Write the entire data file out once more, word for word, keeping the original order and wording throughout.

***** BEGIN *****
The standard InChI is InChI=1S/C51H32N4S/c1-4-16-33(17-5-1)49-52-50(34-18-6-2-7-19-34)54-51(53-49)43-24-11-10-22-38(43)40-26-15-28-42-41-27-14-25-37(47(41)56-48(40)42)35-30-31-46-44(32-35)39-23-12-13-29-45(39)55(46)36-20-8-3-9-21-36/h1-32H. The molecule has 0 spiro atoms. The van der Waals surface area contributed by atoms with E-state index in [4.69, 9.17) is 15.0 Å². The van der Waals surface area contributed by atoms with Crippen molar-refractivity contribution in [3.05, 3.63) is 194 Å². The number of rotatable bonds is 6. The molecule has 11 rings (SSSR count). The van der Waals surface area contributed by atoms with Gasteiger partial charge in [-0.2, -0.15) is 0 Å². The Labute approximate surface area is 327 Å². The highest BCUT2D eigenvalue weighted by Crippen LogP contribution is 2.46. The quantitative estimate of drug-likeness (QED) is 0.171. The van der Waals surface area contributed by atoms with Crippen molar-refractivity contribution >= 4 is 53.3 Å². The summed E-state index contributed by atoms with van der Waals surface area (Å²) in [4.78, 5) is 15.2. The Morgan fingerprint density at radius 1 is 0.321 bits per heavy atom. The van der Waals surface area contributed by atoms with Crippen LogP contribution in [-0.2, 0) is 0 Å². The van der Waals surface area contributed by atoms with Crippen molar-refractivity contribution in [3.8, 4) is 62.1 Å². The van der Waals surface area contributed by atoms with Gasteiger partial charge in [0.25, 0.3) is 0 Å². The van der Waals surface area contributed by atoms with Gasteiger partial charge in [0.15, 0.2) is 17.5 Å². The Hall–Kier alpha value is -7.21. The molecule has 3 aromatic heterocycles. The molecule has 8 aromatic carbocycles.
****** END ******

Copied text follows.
The standard InChI is InChI=1S/C51H32N4S/c1-4-16-33(17-5-1)49-52-50(34-18-6-2-7-19-34)54-51(53-49)43-24-11-10-22-38(43)40-26-15-28-42-41-27-14-25-37(47(41)56-48(40)42)35-30-31-46-44(32-35)39-23-12-13-29-45(39)55(46)36-20-8-3-9-21-36/h1-32H. The molecule has 0 spiro atoms. The van der Waals surface area contributed by atoms with E-state index in [4.69, 9.17) is 15.0 Å². The van der Waals surface area contributed by atoms with Crippen molar-refractivity contribution in [3.05, 3.63) is 194 Å². The number of rotatable bonds is 6. The molecule has 11 rings (SSSR count). The van der Waals surface area contributed by atoms with Gasteiger partial charge in [-0.2, -0.15) is 0 Å². The Labute approximate surface area is 327 Å². The highest BCUT2D eigenvalue weighted by Crippen LogP contribution is 2.46. The quantitative estimate of drug-likeness (QED) is 0.171. The van der Waals surface area contributed by atoms with Crippen molar-refractivity contribution >= 4 is 53.3 Å². The summed E-state index contributed by atoms with van der Waals surface area (Å²) in [4.78, 5) is 15.2. The Morgan fingerprint density at radius 1 is 0.321 bits per heavy atom. The van der Waals surface area contributed by atoms with Crippen LogP contribution in [-0.2, 0) is 0 Å². The van der Waals surface area contributed by atoms with Crippen molar-refractivity contribution in [3.8, 4) is 62.1 Å². The van der Waals surface area contributed by atoms with Gasteiger partial charge in [0.25, 0.3) is 0 Å². The van der Waals surface area contributed by atoms with Gasteiger partial charge in [0.15, 0.2) is 17.5 Å². The Hall–Kier alpha value is -7.21. The molecule has 3 aromatic heterocycles. The molecule has 8 aromatic carbocycles.